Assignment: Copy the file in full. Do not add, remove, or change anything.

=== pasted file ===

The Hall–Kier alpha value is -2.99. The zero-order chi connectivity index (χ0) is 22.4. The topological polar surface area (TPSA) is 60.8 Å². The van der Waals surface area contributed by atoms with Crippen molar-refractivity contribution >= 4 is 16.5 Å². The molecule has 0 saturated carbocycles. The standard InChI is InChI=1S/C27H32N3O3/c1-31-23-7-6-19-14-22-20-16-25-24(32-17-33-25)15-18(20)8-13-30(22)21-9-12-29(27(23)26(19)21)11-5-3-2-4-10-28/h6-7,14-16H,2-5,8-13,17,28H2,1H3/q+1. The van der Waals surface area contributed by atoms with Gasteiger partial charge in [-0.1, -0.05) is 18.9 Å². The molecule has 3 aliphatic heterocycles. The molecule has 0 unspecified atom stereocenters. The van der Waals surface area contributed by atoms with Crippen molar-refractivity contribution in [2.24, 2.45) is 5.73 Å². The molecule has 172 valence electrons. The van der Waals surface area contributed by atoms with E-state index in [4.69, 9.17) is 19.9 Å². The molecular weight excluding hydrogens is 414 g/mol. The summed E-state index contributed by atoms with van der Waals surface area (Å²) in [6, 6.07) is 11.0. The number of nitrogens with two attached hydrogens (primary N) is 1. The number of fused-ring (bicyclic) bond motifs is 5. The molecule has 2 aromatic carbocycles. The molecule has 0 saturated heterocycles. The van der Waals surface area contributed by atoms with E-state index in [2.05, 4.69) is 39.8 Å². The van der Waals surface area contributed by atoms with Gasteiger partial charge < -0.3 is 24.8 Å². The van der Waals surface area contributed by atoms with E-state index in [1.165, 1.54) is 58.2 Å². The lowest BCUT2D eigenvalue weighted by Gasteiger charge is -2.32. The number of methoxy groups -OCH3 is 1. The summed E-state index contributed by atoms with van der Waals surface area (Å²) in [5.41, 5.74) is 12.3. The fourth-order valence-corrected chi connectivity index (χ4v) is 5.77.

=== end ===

The Hall–Kier alpha value is -2.99. The zero-order chi connectivity index (χ0) is 22.4. The topological polar surface area (TPSA) is 60.8 Å². The van der Waals surface area contributed by atoms with Crippen molar-refractivity contribution >= 4 is 16.5 Å². The molecule has 0 saturated carbocycles. The standard InChI is InChI=1S/C27H32N3O3/c1-31-23-7-6-19-14-22-20-16-25-24(32-17-33-25)15-18(20)8-13-30(22)21-9-12-29(27(23)26(19)21)11-5-3-2-4-10-28/h6-7,14-16H,2-5,8-13,17,28H2,1H3/q+1. The van der Waals surface area contributed by atoms with Gasteiger partial charge in [-0.1, -0.05) is 18.9 Å². The molecule has 3 aliphatic heterocycles. The molecule has 0 unspecified atom stereocenters. The van der Waals surface area contributed by atoms with Crippen molar-refractivity contribution in [2.24, 2.45) is 5.73 Å². The molecule has 172 valence electrons. The van der Waals surface area contributed by atoms with E-state index in [4.69, 9.17) is 19.9 Å². The molecular weight excluding hydrogens is 414 g/mol. The summed E-state index contributed by atoms with van der Waals surface area (Å²) in [6, 6.07) is 11.0. The number of nitrogens with two attached hydrogens (primary N) is 1. The number of fused-ring (bicyclic) bond motifs is 5. The molecule has 2 aromatic carbocycles. The molecule has 0 saturated heterocycles. The van der Waals surface area contributed by atoms with E-state index in [2.05, 4.69) is 39.8 Å². The van der Waals surface area contributed by atoms with Gasteiger partial charge < -0.3 is 24.8 Å². The van der Waals surface area contributed by atoms with E-state index in [1.165, 1.54) is 58.2 Å². The lowest BCUT2D eigenvalue weighted by Gasteiger charge is -2.32. The number of methoxy groups -OCH3 is 1. The summed E-state index contributed by atoms with van der Waals surface area (Å²) in [5.41, 5.74) is 12.3. The fourth-order valence-corrected chi connectivity index (χ4v) is 5.77.